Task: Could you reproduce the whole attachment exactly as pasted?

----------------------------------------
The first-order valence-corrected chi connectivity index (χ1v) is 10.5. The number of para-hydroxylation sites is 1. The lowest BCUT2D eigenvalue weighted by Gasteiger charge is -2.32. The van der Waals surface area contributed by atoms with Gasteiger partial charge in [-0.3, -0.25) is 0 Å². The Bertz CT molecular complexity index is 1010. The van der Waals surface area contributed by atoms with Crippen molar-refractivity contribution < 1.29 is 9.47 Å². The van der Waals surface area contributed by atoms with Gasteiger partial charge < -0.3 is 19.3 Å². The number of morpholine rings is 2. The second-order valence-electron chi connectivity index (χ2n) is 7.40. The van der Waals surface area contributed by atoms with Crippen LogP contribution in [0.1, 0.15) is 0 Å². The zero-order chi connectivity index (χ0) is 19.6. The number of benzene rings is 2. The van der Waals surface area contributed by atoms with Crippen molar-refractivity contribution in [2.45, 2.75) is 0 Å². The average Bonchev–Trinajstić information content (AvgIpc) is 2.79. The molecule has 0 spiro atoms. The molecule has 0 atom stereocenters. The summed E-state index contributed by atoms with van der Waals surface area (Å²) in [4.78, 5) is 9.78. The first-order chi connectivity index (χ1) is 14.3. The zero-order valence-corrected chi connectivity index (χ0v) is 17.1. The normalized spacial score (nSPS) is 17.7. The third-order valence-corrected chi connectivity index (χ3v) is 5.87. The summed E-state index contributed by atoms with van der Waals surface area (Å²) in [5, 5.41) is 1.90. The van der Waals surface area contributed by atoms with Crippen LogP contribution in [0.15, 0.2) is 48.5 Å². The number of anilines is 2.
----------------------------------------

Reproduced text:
The first-order valence-corrected chi connectivity index (χ1v) is 10.5. The number of para-hydroxylation sites is 1. The lowest BCUT2D eigenvalue weighted by Gasteiger charge is -2.32. The van der Waals surface area contributed by atoms with Gasteiger partial charge in [-0.3, -0.25) is 0 Å². The Bertz CT molecular complexity index is 1010. The van der Waals surface area contributed by atoms with Crippen molar-refractivity contribution < 1.29 is 9.47 Å². The van der Waals surface area contributed by atoms with Gasteiger partial charge < -0.3 is 19.3 Å². The number of morpholine rings is 2. The second-order valence-electron chi connectivity index (χ2n) is 7.40. The van der Waals surface area contributed by atoms with Crippen LogP contribution in [0.1, 0.15) is 0 Å². The zero-order chi connectivity index (χ0) is 19.6. The number of benzene rings is 2. The van der Waals surface area contributed by atoms with Crippen molar-refractivity contribution in [2.45, 2.75) is 0 Å². The average Bonchev–Trinajstić information content (AvgIpc) is 2.79. The molecule has 0 spiro atoms. The molecule has 0 atom stereocenters. The summed E-state index contributed by atoms with van der Waals surface area (Å²) in [4.78, 5) is 9.78. The first-order chi connectivity index (χ1) is 14.3. The zero-order valence-corrected chi connectivity index (χ0v) is 17.1. The normalized spacial score (nSPS) is 17.7. The third-order valence-corrected chi connectivity index (χ3v) is 5.87. The summed E-state index contributed by atoms with van der Waals surface area (Å²) in [5, 5.41) is 1.90. The van der Waals surface area contributed by atoms with Crippen LogP contribution in [0.15, 0.2) is 48.5 Å². The number of anilines is 2.